In reflecting on such dramatic situations we should always begin by attending to the human beings involved in them. They include the direct victims of these actions and the community made anxious by them. It is common ground that governments and their police forces are responsible for the safety of the community. They must develop strategies for preventing such criminal behaviour and for apprehending those responsible for it. It is also common ground that the perpetrators must be brought to recognise their responsibility, and that some few young ringleaders may need to be detained in order to protect the community. The form of detention, however, should be directed at changing behaviour so that they take responsibility. These steps recognise the human reality of the injury suffered by those affected by violent crime and are designed to address it.

The response, however, must also recognise the human reality of the young persons involved in illegal behaviour. This means that we must take account of differences between them. Most do not steal cars, break into houses nor act violently. Their bad behaviour is more likely to involve petty theft, drug offences and offensive behaviour. The response to them needs to respect difference.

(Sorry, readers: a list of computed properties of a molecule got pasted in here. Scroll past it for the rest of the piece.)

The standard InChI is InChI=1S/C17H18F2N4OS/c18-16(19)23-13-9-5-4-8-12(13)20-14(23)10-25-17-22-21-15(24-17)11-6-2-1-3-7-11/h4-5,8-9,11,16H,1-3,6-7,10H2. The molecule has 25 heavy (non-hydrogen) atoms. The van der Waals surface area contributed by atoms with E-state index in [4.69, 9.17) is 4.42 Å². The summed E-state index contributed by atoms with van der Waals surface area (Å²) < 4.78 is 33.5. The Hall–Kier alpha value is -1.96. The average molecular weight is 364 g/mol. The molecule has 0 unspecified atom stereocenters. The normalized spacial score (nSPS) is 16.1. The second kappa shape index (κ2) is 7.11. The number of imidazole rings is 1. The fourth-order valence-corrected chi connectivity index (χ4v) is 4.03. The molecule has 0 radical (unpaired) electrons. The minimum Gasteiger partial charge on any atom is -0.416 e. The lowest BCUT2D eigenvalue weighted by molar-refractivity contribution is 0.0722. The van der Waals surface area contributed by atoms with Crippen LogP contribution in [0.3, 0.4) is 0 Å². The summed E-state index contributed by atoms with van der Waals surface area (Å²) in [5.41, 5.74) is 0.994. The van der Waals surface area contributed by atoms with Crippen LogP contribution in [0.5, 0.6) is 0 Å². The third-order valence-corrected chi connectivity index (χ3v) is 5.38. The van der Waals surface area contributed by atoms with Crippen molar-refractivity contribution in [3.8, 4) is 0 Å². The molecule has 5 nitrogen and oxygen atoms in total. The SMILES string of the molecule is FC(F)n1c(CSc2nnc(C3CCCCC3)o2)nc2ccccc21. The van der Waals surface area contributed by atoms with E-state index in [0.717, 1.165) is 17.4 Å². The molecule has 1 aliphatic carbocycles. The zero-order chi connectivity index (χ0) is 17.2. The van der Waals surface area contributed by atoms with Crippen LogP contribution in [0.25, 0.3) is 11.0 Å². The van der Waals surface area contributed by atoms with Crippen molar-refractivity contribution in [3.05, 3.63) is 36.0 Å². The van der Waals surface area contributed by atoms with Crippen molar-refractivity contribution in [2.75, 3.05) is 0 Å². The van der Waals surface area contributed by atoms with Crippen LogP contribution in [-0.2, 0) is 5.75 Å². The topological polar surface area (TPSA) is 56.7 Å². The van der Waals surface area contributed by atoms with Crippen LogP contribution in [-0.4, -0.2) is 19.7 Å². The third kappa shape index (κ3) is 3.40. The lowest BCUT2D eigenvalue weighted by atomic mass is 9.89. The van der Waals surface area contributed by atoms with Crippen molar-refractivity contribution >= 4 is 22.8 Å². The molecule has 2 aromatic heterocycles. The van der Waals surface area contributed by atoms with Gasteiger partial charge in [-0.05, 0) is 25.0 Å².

Respect for the human reality of young persons, too, must involve attending to the evidence about human development. The human brain does not develop fully until the mid-twenties. Children and adolescents, in particular, have limited understanding of the consequences of their actions, limited Impulse control, and are highly susceptible to peer group pressure. Compared to adults, they have limited responsibility, and the response to their behaviour must take account of this difference. Good parenting has always understood this.

Third, respect for the human reality of young persons must also take account of their upbringing. Many children who come under the justice system come from areas of disadvantage with higher levels of exposure to family violence, substance abuse, mental and physical illness and increased exposure to cold and heat, and lower educational and employment opportunity and access to child care and health services Their mental and emotional development as a result is delayed.

Fourth, the treatment of young people who have misbehaved should reflect the evidence gathered about their developmental needs and the effect of different responses on them. This evidence suggests that children who are brought under the justice system experience it as traumatic. We need only to imagine the effect on our own children of being separated from family and friends, remanded and placed in poorly staffed institutions with children from disadvantaged backgrounds and in a peer group culture where antisocial behaviour is prized. Those who are detained are far more likely to reoffend and to graduate to adult jails. This is not surprising.